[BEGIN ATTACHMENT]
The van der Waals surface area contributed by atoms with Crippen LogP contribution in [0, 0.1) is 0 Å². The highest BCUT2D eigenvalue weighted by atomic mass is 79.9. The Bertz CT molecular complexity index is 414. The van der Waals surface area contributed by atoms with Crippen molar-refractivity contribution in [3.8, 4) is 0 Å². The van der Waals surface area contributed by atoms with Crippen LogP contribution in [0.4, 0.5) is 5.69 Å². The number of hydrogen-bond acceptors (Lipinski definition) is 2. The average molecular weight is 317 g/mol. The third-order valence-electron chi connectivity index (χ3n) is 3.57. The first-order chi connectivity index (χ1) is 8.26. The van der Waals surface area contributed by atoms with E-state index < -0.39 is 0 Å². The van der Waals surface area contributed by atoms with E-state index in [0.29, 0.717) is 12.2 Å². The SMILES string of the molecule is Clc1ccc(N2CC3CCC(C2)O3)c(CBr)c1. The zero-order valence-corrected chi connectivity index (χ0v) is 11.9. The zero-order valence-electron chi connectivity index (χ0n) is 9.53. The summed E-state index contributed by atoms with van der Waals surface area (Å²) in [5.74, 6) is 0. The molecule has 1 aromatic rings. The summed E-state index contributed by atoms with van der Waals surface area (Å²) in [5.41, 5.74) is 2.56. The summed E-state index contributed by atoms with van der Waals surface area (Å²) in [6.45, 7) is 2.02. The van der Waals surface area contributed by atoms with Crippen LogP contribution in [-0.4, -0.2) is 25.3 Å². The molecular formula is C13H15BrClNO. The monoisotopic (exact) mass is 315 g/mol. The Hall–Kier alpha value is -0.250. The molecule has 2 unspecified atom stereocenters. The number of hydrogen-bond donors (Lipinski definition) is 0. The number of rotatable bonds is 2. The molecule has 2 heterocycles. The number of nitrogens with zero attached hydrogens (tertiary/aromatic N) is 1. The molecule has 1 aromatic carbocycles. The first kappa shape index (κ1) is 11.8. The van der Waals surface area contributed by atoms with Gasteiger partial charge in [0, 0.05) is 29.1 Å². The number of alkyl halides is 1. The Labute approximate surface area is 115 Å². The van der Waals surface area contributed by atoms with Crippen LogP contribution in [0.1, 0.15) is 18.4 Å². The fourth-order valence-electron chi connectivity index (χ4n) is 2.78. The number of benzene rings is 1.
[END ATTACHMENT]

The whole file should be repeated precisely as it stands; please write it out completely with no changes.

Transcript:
The van der Waals surface area contributed by atoms with Crippen LogP contribution in [0, 0.1) is 0 Å². The highest BCUT2D eigenvalue weighted by atomic mass is 79.9. The Bertz CT molecular complexity index is 414. The van der Waals surface area contributed by atoms with Crippen molar-refractivity contribution in [3.8, 4) is 0 Å². The van der Waals surface area contributed by atoms with Crippen LogP contribution in [0.4, 0.5) is 5.69 Å². The number of hydrogen-bond acceptors (Lipinski definition) is 2. The average molecular weight is 317 g/mol. The third-order valence-electron chi connectivity index (χ3n) is 3.57. The first-order chi connectivity index (χ1) is 8.26. The van der Waals surface area contributed by atoms with E-state index < -0.39 is 0 Å². The van der Waals surface area contributed by atoms with E-state index in [0.29, 0.717) is 12.2 Å². The SMILES string of the molecule is Clc1ccc(N2CC3CCC(C2)O3)c(CBr)c1. The zero-order valence-corrected chi connectivity index (χ0v) is 11.9. The zero-order valence-electron chi connectivity index (χ0n) is 9.53. The summed E-state index contributed by atoms with van der Waals surface area (Å²) in [5.74, 6) is 0. The molecule has 1 aromatic rings. The summed E-state index contributed by atoms with van der Waals surface area (Å²) in [5.41, 5.74) is 2.56. The summed E-state index contributed by atoms with van der Waals surface area (Å²) in [6.45, 7) is 2.02. The van der Waals surface area contributed by atoms with Crippen LogP contribution in [-0.4, -0.2) is 25.3 Å². The molecular formula is C13H15BrClNO. The monoisotopic (exact) mass is 315 g/mol. The Hall–Kier alpha value is -0.250. The molecule has 2 unspecified atom stereocenters. The number of hydrogen-bond donors (Lipinski definition) is 0. The number of rotatable bonds is 2. The molecule has 2 heterocycles. The number of nitrogens with zero attached hydrogens (tertiary/aromatic N) is 1. The molecule has 1 aromatic carbocycles. The first kappa shape index (κ1) is 11.8. The van der Waals surface area contributed by atoms with Gasteiger partial charge in [0, 0.05) is 29.1 Å². The number of alkyl halides is 1. The Labute approximate surface area is 115 Å². The van der Waals surface area contributed by atoms with Crippen LogP contribution in [0.1, 0.15) is 18.4 Å². The fourth-order valence-electron chi connectivity index (χ4n) is 2.78. The number of benzene rings is 1.